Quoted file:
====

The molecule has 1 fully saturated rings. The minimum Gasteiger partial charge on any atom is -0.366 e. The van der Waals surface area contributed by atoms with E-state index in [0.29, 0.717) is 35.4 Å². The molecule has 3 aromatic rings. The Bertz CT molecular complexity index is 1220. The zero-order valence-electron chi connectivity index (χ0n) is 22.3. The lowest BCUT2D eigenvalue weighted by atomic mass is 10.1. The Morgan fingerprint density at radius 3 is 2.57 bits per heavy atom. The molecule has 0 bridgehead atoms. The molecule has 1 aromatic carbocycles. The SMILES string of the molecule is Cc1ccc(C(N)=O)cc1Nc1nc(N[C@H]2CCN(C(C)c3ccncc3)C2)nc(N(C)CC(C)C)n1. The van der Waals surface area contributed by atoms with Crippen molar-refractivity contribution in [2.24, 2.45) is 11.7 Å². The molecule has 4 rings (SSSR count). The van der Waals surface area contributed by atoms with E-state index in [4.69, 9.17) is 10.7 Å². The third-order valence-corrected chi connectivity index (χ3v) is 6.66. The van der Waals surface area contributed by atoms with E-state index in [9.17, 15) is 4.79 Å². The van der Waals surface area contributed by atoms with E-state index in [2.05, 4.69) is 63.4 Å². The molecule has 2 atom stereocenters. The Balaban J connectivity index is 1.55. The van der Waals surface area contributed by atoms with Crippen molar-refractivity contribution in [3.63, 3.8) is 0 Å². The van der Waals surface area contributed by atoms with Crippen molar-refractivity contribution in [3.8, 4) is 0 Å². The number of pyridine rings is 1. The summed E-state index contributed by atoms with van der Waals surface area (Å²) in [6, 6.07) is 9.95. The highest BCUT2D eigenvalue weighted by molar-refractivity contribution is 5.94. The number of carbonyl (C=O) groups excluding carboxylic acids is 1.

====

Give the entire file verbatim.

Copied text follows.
The molecule has 1 fully saturated rings. The minimum Gasteiger partial charge on any atom is -0.366 e. The van der Waals surface area contributed by atoms with E-state index in [0.29, 0.717) is 35.4 Å². The molecule has 3 aromatic rings. The Bertz CT molecular complexity index is 1220. The zero-order valence-electron chi connectivity index (χ0n) is 22.3. The lowest BCUT2D eigenvalue weighted by atomic mass is 10.1. The Morgan fingerprint density at radius 3 is 2.57 bits per heavy atom. The molecule has 0 bridgehead atoms. The molecule has 1 aromatic carbocycles. The SMILES string of the molecule is Cc1ccc(C(N)=O)cc1Nc1nc(N[C@H]2CCN(C(C)c3ccncc3)C2)nc(N(C)CC(C)C)n1. The van der Waals surface area contributed by atoms with Crippen molar-refractivity contribution in [2.24, 2.45) is 11.7 Å². The molecule has 4 rings (SSSR count). The van der Waals surface area contributed by atoms with E-state index in [4.69, 9.17) is 10.7 Å². The third-order valence-corrected chi connectivity index (χ3v) is 6.66. The van der Waals surface area contributed by atoms with E-state index in [9.17, 15) is 4.79 Å². The van der Waals surface area contributed by atoms with E-state index in [2.05, 4.69) is 63.4 Å². The molecule has 2 atom stereocenters. The Balaban J connectivity index is 1.55. The van der Waals surface area contributed by atoms with Crippen molar-refractivity contribution in [3.63, 3.8) is 0 Å². The van der Waals surface area contributed by atoms with Crippen molar-refractivity contribution in [3.8, 4) is 0 Å². The number of pyridine rings is 1. The summed E-state index contributed by atoms with van der Waals surface area (Å²) in [6, 6.07) is 9.95. The highest BCUT2D eigenvalue weighted by molar-refractivity contribution is 5.94. The number of carbonyl (C=O) groups excluding carboxylic acids is 1.